At the time Joseph Smith was killed in 1844, he was running for US President and as part of his platform he proposed the same thing apparently Lincoln tried: that the US government should buy all the slaves for fair value and free them. That policy probably could have prevented the civil war.

That wasn't any stroke of genius. It's what the United Kingdom did much the same, following passage of the Slavery Abolition Act in 1833. But at that time, the UK was the richest nation on earth, with a tiny fraction of the number of slaves on southern American plantations.

The topic is explored in great detail, in a fairly new and very well-reviewed (and also provocative) book called "The American Slave Coast: A History of the Slave-Breeding Industry" by Ned and Constance Sublette. It is one of the top ten African American history books I've ever read. Which is almost certainly ten more books than Donald Trump has read in this century.

And, you can get it at Amazon through the Althouse portal.

richard mcenroe said...

Dave from Minnesota...or like Detroit,yesterday.

Virtually Unknown said...
This comment has been removed by the author.
Bay Area Guy said...

I don't think the Civil War was "inevitable." I'm skeptical of folks, even noted historians, who assert this.

I believe that the Civil War as a DECISION made by President Lincoln. Honest Abe decided that making war on the South was better than allowing the Confederates to secede.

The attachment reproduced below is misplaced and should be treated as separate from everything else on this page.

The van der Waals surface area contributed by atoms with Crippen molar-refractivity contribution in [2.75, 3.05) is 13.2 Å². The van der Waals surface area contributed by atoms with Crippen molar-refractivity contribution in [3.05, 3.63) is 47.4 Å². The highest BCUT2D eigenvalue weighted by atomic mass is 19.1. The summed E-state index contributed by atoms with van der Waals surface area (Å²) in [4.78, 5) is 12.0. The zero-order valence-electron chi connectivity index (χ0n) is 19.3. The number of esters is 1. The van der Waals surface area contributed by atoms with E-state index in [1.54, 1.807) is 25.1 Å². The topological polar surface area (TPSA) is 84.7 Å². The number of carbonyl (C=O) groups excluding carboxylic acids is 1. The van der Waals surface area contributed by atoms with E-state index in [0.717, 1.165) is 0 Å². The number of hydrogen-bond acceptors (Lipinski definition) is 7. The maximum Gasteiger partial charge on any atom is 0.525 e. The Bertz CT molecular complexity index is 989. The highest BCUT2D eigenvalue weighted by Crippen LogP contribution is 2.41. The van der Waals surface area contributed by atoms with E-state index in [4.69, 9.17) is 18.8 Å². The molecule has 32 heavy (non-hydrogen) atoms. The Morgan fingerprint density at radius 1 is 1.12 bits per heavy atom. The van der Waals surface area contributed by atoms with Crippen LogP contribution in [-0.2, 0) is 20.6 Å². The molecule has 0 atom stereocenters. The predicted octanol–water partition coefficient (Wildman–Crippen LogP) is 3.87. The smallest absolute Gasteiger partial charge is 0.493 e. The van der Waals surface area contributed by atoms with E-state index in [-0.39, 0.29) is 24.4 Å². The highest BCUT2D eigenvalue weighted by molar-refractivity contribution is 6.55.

The question is whether that DECISION (make war) was better than the alternatives: (a) not making war, (b) negotiating with the South to stay, (c) quelling the Radical Republicans, who were pushing for abolition, (d) spending Northern money on buying slaves, and then freeing them, (e) accepting slavery in the South.

A more narrow question is: could we have ended slavery without the Civil War?

I don't know. Maybe, it would have taken too many decades to phase out slavery in the South.

So, facing terrible options, Honest Abe chose war, won the war, got murdered, but kept the Union intact. In general, I conclude that this was the best course of action.

But, I'm certainly open to other historical hypotheticals that show a pathway to abolition, and retaining our Union, short of the War.

chuckR said...

Walter Russell Mead wrote on schools of American foreign policy in Special Providence. He describes the contention and compromise that arises out of the interaction of Congress and the Executive.

https://www.amazon.com/Special-Providence-American-Foreign-Changed/dp/0415935369